Brazil: Foreign Investments In Brazilian Real Estate Investment Funds Are No Longer Subject To The Tax On Exchange Transactions (IOF)

Last Updated: 4 February 2013
Article by Walter Stuber

By means of Decree No. 7894, of January 30, 2013 (Decree 7894/2013), published in the Official Gazette of the Union of January 31, 20131, the Brazilian government decided to reduce from 6% to zero the Tax on Exchange Transactions (Imposto sobre Operações de Crédito, Câmbio e Seguro, ou relativas a Títulos ou Valores Mobiliários - IOF)2 in the exchange transactions made as from January 31, 2013, for the acquisition of units (quotas) of local Real Estate Investment Funds (Fundos de Investimento Imobiliário – FII) regulated by the Brazilian Securities and Exchange Commission (Comissão de Valores Mobiliários – CVM)3.

This tax benefit only applies to foreign investments involving the acquisition of units of FII traded on the stock exchange. If a foreign investor acquires these units out the stock exchange, the transaction continues to be subject to payment of the IOF at the rate of 6%.

The measure now adopted represents an incentive which may attract foreign investors to this specific market.

The Brazilian government did not change, however, the withholding income tax (Imposto de Renda na Fonte – IRF) that is levied on the income from the FII paid to foreign investors, at the rate of 15%.

By force of 12431, of June 24, 2011 (Law 12431/2011), the applicable rate of the IRF due on income generated by bonds and securities of public distribution, issued by legal entities that are not classified as financial institutions and that are regulated by CVM or the Brazilian Monetary Council (Conselho Monetário Nacional – CMN), has been reduced to zero. To obtain this tax benefit, these bonds and securities will have to be acquired between January 1, 2011 and December 31, 2015 and the income must be paid to a beneficiary resident or domiciled abroad. Law 12431/2011 has been subsequently amended by Law No. 12715, of September 17, 2012 (Law 12715/2012), which extended such tax benefits to the Certificates of Real Estate Receivables (Certificados de Recebíveis Imobiliários – CRI)4.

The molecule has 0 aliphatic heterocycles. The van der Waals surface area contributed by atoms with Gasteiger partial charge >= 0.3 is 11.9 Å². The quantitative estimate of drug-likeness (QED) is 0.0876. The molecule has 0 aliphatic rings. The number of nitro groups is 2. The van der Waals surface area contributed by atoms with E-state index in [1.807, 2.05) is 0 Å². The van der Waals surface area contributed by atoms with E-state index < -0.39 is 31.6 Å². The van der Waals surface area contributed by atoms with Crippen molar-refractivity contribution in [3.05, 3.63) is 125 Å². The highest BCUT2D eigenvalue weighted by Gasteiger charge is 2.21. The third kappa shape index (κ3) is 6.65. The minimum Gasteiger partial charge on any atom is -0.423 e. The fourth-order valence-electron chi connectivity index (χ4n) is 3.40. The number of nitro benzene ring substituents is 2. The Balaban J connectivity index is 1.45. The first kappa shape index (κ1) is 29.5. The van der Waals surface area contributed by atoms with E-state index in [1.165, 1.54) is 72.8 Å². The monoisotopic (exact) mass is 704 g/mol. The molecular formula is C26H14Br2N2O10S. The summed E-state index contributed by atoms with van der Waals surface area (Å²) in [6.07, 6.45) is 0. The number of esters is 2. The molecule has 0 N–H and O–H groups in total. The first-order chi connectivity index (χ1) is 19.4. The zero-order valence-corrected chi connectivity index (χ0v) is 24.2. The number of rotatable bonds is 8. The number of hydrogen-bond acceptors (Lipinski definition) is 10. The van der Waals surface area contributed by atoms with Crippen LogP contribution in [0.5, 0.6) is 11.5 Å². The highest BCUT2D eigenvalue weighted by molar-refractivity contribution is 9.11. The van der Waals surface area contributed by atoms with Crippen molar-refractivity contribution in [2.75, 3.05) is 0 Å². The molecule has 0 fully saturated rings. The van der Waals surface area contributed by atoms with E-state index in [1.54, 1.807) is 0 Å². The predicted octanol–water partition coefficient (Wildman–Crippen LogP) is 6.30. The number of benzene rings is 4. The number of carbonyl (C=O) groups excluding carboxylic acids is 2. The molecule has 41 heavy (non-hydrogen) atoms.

Therefore, the IRF tax exemption (zero rate) only applies to foreign investors if the earnings result from income originated from the acquisition of real estate financing securities, such as the Brazilian CRI. This benefit is not applicable, however, if the foreign investor is domiciled in a favored tax country or dependency5.

According to the evaluation made by the FII managers, this measure should make the yield of this product more appealing than its equivalent in the United States, known as Real Estate Investment Trust (REIT). Today, discounting the impact of the IRF (15%) on the income generated by this type of investment, the net gain would correspond to 5.61% a year, which exceeds the 4.38% of REITs in the United States.


1 This change was introduced by Decree 7853/2012 which contains the new paragraph 3 of article 15-A of the Tax on Exchange Transactions (IOF) Regulation approved by Decree No. 6306, of December 14, 2007.

2 The IOF is a regulatory tax and the rates can be decreased or increased by the Executive Branch from zero to 25% (ceiling) whenever the authorities decide to foster or reduce the inflow of foreign currency funds into the country, in accordance with the monetary and exchange policy goals adopted by the Brazilian government.

3 The FII is an investment vehicle structured as a closely-held fund aimed at developing real estate-related projects (empreendimentos imobiliários) such as construction, acquisition of property, investments in projects enabling the growth of the housing and services in both urban and rural areas, for subsequent sale, letting or leasing. The incorporation, administration, operation, public offering for distribution of units and information disclosure of FII is regulated by CVM Instruction No. 472, of October 31, 2008, as amended.

4 The CRI are securities backed by real estate receivables, which are very similar to mortgage pass-through securities issued in the United States. Only Brazilian real estate securitization companies are permitted to issue CRI, which were created in order to allow these companies to raise funds from investors on terms compatible with underlying real estate transactions. They are negotiable, fixed income securities originated through receivables securitization contracts, which identify the real estate receivables backing them.

5 The expression "favored taxation country or dependency" (país ou dependência com tributação favorecida) is used in the Brazilian tax legislation instead of tax haven or fiscal paradise (paraíso fiscal). It means any country or dependency of a country that does not impose tax on income or, when it does impose, it is a low-tax country, in which the applicable income tax rate is equivalent to any percentage varying between zero and 20 per cent (maximum).

The content of this article is intended to provide a general guide to the subject matter. Specialist advice should be sought about your specific circumstances.

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Walter Stuber
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